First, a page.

Cornerhouse Cinemas

70 Oxford Street,
Oxford Road Station Approach,
Manchester, M1 5NH

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Additional Info

Previously operated by: Classic Cinemas (UK)

Architects: Peter Cummings

Firms: Charles Swain & Partners

Functions: University

Styles: Art Deco

Previous Names: Kinemacolor Palace, Tatler News Theatre, Classic Cinema, Tatler Cinema Club, Glamour Cinema Club

Nearby Theaters

Cornerhouse Cinemas

The 500-seat Kinemacolor Palace was opened on 30th December 1910 by Manchester Electric Theatres Ltd. It was located on Whitworth Street West, at the bottom of the approach to Oxford Road Railway Station. It was designed by architectural firm Charles Swain & Partners. It was closed in early-1933 and became a furniture store.

It was replaced by the Tatler New Theatre a few yards away on Station Approach which opened on 3rd May 1935. It was designed by architect Peter Cummings, with a seating capacity of 300. Sited next to Oxford Road Railway Station the Tatler News Theatre was in an ideal site for its ‘drop-in’ programme of cartoons and news-reels, and this lasted until September 1959.

After lying closed for a while, it was reopened in November 1961 as the Tatler Classic with a programme of art house and foreign language films which was successful until in 1969 it moved to a more erotic fare as the Tatler Cinema Club showing uncensored adult films to club members.

These kept the projectors rolling until closure came again in August 1981. By February 1985 it had become the Glamour Cinema Club who had vacated their George Street premises, screening uncensored adult films (the original Glamour Cinema has its own page on Cinema Treasures).

Across the narrow pathway to the station was Shaw’s furniture showroom (the former Kinemacolor Palace) which, in 1985, was bought to be converted into an arts complex of 2 cinemas seating 170 and 60, galleries, cafĂ© and bookshop. It was quickly realised that the former news theatre would make the best and largest screen of the complex and was thus acquired refurbished and reopened on 11th October 1985.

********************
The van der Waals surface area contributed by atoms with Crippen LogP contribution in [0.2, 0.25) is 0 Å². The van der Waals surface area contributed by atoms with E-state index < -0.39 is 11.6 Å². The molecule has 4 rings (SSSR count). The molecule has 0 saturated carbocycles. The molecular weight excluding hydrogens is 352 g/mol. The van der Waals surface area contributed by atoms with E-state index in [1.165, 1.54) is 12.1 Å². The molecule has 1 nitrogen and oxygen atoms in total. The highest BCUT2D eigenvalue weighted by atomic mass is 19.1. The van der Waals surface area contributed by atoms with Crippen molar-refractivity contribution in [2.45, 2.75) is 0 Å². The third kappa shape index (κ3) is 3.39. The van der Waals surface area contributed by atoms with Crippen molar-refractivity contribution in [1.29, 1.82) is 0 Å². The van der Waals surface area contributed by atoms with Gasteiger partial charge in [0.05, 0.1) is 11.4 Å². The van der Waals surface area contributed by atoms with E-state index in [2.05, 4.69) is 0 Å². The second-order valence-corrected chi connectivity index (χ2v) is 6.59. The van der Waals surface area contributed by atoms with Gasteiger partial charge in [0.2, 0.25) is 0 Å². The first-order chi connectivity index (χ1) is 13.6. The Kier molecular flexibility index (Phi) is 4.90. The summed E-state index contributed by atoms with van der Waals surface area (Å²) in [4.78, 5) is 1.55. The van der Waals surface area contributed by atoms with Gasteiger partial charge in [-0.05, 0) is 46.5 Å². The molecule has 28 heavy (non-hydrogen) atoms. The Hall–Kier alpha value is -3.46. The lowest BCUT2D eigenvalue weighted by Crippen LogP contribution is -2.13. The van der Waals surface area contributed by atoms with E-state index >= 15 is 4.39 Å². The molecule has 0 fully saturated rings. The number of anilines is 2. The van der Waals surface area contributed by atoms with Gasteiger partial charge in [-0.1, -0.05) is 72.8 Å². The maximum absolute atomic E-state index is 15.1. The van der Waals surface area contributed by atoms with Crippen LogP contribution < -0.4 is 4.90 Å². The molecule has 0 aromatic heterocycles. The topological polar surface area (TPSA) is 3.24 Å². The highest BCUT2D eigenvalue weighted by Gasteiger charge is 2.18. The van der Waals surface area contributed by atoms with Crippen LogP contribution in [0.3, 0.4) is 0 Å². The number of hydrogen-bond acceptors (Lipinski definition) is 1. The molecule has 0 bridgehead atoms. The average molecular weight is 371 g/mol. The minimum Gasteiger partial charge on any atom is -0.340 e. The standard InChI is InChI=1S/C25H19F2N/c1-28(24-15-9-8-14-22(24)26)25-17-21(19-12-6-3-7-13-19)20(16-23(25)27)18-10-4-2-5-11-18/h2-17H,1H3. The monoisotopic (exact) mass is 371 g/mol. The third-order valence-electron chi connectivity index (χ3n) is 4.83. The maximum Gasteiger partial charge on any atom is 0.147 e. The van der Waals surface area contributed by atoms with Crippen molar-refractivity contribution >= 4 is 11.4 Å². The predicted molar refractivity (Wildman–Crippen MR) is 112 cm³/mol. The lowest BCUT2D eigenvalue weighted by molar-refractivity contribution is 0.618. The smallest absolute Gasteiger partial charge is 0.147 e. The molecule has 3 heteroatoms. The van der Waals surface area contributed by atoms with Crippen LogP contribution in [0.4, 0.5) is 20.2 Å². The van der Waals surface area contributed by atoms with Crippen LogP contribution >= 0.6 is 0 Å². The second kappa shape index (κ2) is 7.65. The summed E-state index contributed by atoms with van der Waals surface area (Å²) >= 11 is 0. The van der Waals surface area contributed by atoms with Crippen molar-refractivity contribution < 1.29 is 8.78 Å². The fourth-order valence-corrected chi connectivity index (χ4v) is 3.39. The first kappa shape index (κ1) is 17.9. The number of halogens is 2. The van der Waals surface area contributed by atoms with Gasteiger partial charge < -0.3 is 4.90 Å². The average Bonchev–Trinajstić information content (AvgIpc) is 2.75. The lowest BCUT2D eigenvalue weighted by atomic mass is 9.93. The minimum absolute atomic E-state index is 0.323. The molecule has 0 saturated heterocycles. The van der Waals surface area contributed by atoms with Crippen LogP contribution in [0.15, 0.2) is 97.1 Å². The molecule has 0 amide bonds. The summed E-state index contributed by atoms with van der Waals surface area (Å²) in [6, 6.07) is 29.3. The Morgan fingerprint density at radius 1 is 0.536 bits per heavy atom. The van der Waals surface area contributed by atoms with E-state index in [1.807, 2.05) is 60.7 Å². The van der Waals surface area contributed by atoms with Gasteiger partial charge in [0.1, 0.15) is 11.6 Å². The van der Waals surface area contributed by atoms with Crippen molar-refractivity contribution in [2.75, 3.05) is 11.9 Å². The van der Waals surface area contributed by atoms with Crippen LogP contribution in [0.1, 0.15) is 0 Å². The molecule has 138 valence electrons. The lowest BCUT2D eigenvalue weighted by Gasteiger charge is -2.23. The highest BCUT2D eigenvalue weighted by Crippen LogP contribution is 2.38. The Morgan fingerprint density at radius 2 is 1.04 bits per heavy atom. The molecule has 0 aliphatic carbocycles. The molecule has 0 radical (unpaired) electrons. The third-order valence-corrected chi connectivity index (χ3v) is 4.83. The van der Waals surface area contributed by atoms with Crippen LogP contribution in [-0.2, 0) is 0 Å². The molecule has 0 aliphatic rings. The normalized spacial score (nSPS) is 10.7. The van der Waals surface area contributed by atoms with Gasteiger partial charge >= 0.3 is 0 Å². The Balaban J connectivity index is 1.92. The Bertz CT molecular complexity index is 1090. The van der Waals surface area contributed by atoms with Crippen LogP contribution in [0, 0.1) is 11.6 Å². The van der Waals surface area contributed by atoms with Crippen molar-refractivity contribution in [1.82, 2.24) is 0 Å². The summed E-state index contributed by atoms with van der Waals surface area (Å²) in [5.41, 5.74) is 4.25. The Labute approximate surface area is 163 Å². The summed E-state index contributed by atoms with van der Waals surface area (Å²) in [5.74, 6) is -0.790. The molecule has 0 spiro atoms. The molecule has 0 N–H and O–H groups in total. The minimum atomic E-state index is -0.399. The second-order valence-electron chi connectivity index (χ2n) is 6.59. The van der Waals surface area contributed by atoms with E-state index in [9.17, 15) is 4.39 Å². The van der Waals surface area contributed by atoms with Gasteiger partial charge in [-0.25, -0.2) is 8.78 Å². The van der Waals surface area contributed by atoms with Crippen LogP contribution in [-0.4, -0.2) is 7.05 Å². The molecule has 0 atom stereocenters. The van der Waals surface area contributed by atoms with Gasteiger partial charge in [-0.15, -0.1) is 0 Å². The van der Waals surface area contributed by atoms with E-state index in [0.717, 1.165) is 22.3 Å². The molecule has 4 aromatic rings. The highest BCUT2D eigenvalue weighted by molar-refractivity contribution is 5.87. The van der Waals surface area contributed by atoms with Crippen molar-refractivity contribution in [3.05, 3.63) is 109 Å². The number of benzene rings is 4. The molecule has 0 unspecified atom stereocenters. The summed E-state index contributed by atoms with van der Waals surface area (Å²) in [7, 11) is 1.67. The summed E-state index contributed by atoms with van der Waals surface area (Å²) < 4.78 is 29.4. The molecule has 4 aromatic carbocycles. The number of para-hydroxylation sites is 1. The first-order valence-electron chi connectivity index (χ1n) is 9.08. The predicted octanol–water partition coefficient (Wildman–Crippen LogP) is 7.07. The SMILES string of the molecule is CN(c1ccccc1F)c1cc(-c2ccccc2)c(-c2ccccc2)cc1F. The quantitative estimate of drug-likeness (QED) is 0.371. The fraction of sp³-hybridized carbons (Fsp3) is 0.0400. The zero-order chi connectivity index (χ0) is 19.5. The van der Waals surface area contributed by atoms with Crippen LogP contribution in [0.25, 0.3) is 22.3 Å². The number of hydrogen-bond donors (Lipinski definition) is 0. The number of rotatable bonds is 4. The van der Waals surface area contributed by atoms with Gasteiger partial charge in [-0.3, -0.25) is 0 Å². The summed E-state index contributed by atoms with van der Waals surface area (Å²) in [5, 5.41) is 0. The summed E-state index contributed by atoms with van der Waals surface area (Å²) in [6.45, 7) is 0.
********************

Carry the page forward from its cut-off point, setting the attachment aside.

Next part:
It then began the most popular and successful period of its life, the three Cornerhouse Cinemas as they are collectively known had an enterprising programming policy and loyal audience.

A full refurbishment was carried out in 1997, comfort and excellent technical facilities were paramount.

The Cornerhouse Cinemas was closed on 4th April 2015. One of the final films screened was “Blue Velvet”. The building is used by Manchester University as a teaching space.

In May 2015, the Cornerhouse Cinemas was moved across to a purpose built arts centre known as Home, which contains five screens, a 450-seat theatre and a 150-seat flexible theatre space. It has its own page on Cinema Treasures.

Contributed by Ian Grundy

Recent comments (view all 8 comments)

Ken Roe
Ken Roe on September 11, 2005 at 9:32 am

October 1999 night view of the Cornerhouse Cinemas here:

Ken Roe
Ken Roe on October 16, 2005 at 5:36 am

Due to the relaxation of the Licensing Laws in England and Wales which are due to come into force in November 2005, the Cornerhouse Cinemas have become the first cinema in England to be granted a 24 hours Drinking Licence to serve alcoholic drinks 24/7.

Of course making it legal doesn’t mean it will happen and the managment have stated that drinks will be normally only be served during regular cinema operating hours. It’s nice to think you can get a drink at 3am after a late night movie has finished and chat to friends in the cinema bar. Most civilised….and about time too.

Ken Roe
Ken Roe on October 25, 2005 at 4:39 am

A photograph of the No. 1 screen in the Cornerhouse Cinema, Manchester:
View link

woody on December 5, 2005 at 5:48 am

when i started college in manchester in 1985 im sure that i remember this cinema being a derelict porn theatre, painted grubby pink and possibly called the pussycat, can anyone confirm this, id like to think it was true…lol

woody on May 16, 2009 at 6:08 am

here is an ariel shot of the two Cornerhouse buildings taken around 1994 from my office, it was before the glass wall makeover of the main cinema.
in the distance you can see the BBC building and next to it the bulky pitched roof of the Regal Twin (now Dancehouse theatre)
View link

Ian on October 27, 2009 at 1:53 am

Two more photos taken in October 2009:

Exterior of the former news theatre

Interior of Screen 2 in the main block

Ian on April 12, 2010 at 1:26 am

Another photo taken in 1988 before the external cladded was added:–

rivest266 on November 4, 2021 at 1:18 pm

This opened on May 3rd, 1935. Grand opening ad posted.

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